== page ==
Is a Facebook profile or Instagram post the same as a photograph, item of clothing, book or other object left behind when someone dies?
The answer to this question is becoming increasingly important as people’s physical and digital lives merge.
It is a question that Dr Patrick Stokes, Associate Professor of Philosophy in the Faculty of Arts and Education, addressed in his recent submission to the New South Wales Law Reform Commission review of access to digital assets upon death or incapacity.
“Social media has impacted many aspects of our lives in a short space of time. Our social media profiles have become one of the main ways we interact with each other on a day-to-day basis.
“Some relationships are conducted primarily online and our profiles have become an important part of our identity.
“What happens to all of our posts, images and conversations when we die? Should they be deleted or memorialised?” asks Stokes.
“The items people traditionally leave behind when they die are considered a type of property that they can bequeath. Their online presence is different; it is like an extension of their face.
“It makes more sense to think of an online presence as digital remains rather than digital property.
“We don’t inherit a corpse; we have a right of disposal over a body. Something similar should happen to online remains, they are someone’s phenomenal presence in the world and we have to make decisions about what we are going to do with them.
“Governments need to recognise that there are serious legal and cultural implications that we need to agree on as a community in regard to preserving digital remains.”
From a legal perspective, there are questions about who should have the authority to make decisions about a person’s digital remains.
Do they belong to the individual and their family or to the organisation that owns the website and is storing the files?
If the companies are the custodians of people’s digital remains does that mean that they should be legally obliged to maintain them and for how long?
“At present, whether a deceased user’s social media profile is deleted, left unaltered, or placed into a “memorialised” state – where certain functions are no longer available and phrases are added to the user’s name to make it clear they have died – is entirely a function of service provider policy and how bereaved families interact with these,” says Stokes.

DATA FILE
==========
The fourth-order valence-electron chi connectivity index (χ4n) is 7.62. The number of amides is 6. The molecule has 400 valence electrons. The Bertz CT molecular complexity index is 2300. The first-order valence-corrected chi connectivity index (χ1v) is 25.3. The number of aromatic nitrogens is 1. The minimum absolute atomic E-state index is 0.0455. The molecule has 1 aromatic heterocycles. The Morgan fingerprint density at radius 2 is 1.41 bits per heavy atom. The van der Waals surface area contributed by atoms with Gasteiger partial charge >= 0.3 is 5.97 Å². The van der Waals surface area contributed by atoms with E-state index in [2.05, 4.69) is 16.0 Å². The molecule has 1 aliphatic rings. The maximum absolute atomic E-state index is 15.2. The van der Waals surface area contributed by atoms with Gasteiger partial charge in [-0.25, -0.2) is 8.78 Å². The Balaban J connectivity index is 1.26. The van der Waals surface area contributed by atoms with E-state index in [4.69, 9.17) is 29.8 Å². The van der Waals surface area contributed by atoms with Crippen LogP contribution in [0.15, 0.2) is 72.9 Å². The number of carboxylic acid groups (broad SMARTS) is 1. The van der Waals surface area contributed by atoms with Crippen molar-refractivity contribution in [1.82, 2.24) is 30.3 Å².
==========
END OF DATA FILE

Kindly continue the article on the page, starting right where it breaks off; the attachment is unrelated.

Over the years, individuals and their families have sought more control over what happens to their online presence when they die.
This has prompted the need for clear policies or regulations around the preservation of digital remains.
Should there be a default presumption against deletion and what types of restrictions should be placed on their deletion or reuse?
What weight will be given to the wishes of the deceased themselves in this process, and how will this be determined?
“In some ways, it is easier now to keep digital remains because the cost of storage is getting cheaper, but that might not always be the case. It is important to consider that in keeping digital remains we may be signing ourselves up for infinite costs,” says Stokes.
“Technology is also changing our relationship to the dead and our attitudes to death and bereavement.”
Sociologists tell us that cultures around death fall into either ‘transition’, where there is a break between the living and the dead, or ‘continuing bonds’, where the dead are always present.
New technologies may force societies that have embraced social media into a ‘continuing bonds’ culture.
“One of the big challenges is that technology is also offering new ways to blur the boundaries between life and death.
“Chatbots can use machine learning and artificial intelligence to depict a person saying things or performing actions that never occurred in reality,” says Stokes.
“If we replicate the dead like that, is it a way to remember them or is it simply replacing them? And if we are replacing them, are we saying that the people we love can be reduced to the roles they play in our lives?”